Study: Doctors Don't Take Sleep Problems Of Elderly Seriously
January 15, 2007 5:34 a.m. EST
Komfie Manalo – All Headline News Correspondent
Los Angeles, CA (AHN) – Researchers at the Northwestern University in the U.S. have found that most doctors ignore the sleep problems of older patients, despite the fact that a large majority of them have these complaints.
The scientists based their findings in a study of some 1,503 patients aged 60 and above who seeks treatment from primary-care doctors.
They found that at least 69 percent of those polled said they have one sleep problem, and 40 percent had two or more sleep complaint. Some 45 percents of the patients admitted having “difficulty falling asleep, staying asleep, or being able to sleep.”
The result of the study was published in the American Journal of Geriatric Psychiatry. It said that doctors rarely report their patients sleep complaints although the patients told them of their problem. A big majority of those surveyed have indicated sleep problems in all five questions on the survey, it said.
They noted that addressing sleeping problem is important to a patients’ being because it is linked with poor mental and physical health and quality of life.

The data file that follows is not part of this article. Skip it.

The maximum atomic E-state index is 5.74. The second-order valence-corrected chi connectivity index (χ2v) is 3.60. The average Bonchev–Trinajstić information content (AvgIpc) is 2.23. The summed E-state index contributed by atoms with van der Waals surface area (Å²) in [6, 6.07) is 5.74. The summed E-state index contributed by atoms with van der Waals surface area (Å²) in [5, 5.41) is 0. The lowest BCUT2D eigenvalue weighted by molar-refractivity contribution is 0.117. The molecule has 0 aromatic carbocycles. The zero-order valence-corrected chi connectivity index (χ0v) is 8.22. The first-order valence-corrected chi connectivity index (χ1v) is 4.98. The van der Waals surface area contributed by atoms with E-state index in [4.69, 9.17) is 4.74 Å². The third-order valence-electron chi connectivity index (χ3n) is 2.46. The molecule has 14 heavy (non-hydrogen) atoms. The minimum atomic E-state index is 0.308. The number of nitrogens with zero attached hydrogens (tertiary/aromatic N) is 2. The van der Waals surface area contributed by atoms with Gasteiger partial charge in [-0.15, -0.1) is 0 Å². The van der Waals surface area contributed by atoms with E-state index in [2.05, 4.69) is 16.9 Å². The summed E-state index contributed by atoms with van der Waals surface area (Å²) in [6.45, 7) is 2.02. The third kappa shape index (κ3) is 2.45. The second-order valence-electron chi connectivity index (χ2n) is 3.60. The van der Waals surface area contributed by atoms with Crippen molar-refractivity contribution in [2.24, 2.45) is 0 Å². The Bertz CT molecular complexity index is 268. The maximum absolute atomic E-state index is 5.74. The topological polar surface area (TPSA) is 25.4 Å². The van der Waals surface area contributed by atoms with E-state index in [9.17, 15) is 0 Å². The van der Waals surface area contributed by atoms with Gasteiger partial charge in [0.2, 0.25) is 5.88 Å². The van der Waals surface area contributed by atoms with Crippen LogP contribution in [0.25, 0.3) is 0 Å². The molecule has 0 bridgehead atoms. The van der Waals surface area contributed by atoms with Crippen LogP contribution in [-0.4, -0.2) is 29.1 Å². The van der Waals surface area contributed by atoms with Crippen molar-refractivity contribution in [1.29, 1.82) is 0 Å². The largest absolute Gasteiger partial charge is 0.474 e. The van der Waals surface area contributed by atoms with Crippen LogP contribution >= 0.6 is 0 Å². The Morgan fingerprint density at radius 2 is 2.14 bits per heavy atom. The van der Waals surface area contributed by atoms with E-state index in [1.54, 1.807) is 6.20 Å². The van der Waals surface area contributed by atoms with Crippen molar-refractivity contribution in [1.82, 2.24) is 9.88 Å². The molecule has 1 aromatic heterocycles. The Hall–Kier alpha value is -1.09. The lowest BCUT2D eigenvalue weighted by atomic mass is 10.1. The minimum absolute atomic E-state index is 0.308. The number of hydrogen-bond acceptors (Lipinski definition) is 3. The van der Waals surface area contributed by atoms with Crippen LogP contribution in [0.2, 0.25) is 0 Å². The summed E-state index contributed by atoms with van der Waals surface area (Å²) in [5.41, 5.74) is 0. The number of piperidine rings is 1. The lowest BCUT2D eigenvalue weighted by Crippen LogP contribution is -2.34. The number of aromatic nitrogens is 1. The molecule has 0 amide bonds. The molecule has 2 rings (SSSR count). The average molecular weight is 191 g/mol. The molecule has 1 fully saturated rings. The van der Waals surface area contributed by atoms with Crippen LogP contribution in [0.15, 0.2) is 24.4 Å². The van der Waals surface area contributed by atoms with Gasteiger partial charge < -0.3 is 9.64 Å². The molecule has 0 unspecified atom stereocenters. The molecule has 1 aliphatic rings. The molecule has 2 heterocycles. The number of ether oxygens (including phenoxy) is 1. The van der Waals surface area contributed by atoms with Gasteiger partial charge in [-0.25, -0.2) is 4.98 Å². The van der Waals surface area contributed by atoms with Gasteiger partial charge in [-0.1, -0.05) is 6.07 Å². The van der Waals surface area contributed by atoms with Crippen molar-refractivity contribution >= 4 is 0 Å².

Kathryn Reid, a research assistant professor of neurology at Northwestern’s Feinberg School of Medicine said, “A doctor may not think that it’s very important to ask the patient about sleep. We (the researchers) hypothesize that doctors think that sleep problems are a normal part of aging, and there’s not much they can do about it.”
She explained that while sleep problems, including a reduction in deep sleep, is linked to aging, it is not always part of aging. Recent study has shown that in older people with exceptionally good health, a mere one percent had difficulty sleeping.
Reid adds, “Now, a lot of studies show that not getting enough sleep can lower your metabolic function; be associated with cardiovascular problems, cancer and breast cancer in women; and increase our mortality. Sleep deprivation also increases your sensitivity to pain.”